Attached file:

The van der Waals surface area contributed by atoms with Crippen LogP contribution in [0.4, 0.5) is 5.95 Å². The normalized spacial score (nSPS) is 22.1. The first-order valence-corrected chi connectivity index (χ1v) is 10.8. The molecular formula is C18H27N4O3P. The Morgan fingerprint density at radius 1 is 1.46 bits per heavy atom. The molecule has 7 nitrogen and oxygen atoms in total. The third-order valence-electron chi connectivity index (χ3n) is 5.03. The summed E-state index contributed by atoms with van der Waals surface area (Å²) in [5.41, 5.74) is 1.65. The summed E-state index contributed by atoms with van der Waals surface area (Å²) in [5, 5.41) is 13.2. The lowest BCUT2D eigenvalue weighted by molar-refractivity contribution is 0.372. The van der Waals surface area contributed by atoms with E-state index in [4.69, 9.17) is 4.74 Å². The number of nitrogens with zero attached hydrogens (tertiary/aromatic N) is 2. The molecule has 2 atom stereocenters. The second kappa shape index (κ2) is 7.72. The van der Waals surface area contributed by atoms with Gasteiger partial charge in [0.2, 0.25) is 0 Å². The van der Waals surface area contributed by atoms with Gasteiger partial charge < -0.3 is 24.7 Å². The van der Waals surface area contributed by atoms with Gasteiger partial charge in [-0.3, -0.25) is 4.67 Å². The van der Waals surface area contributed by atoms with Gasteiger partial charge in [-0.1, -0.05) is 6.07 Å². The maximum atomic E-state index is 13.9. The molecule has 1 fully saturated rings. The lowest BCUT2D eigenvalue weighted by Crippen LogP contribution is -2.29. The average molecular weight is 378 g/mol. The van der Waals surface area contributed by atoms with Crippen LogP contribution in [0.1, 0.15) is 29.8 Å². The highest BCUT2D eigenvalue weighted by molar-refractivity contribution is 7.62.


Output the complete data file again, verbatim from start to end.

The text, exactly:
The van der Waals surface area contributed by atoms with Crippen LogP contribution in [0.4, 0.5) is 5.95 Å². The normalized spacial score (nSPS) is 22.1. The first-order valence-corrected chi connectivity index (χ1v) is 10.8. The molecular formula is C18H27N4O3P. The Morgan fingerprint density at radius 1 is 1.46 bits per heavy atom. The molecule has 7 nitrogen and oxygen atoms in total. The third-order valence-electron chi connectivity index (χ3n) is 5.03. The summed E-state index contributed by atoms with van der Waals surface area (Å²) in [5.41, 5.74) is 1.65. The summed E-state index contributed by atoms with van der Waals surface area (Å²) in [5, 5.41) is 13.2. The lowest BCUT2D eigenvalue weighted by molar-refractivity contribution is 0.372. The van der Waals surface area contributed by atoms with E-state index in [4.69, 9.17) is 4.74 Å². The number of nitrogens with zero attached hydrogens (tertiary/aromatic N) is 2. The molecule has 2 atom stereocenters. The second kappa shape index (κ2) is 7.72. The van der Waals surface area contributed by atoms with Gasteiger partial charge in [0.2, 0.25) is 0 Å². The van der Waals surface area contributed by atoms with Gasteiger partial charge < -0.3 is 24.7 Å². The van der Waals surface area contributed by atoms with Gasteiger partial charge in [-0.3, -0.25) is 4.67 Å². The van der Waals surface area contributed by atoms with Gasteiger partial charge in [-0.1, -0.05) is 6.07 Å². The maximum atomic E-state index is 13.9. The molecule has 1 fully saturated rings. The lowest BCUT2D eigenvalue weighted by Crippen LogP contribution is -2.29. The average molecular weight is 378 g/mol. The van der Waals surface area contributed by atoms with Crippen LogP contribution in [0.1, 0.15) is 29.8 Å². The highest BCUT2D eigenvalue weighted by molar-refractivity contribution is 7.62.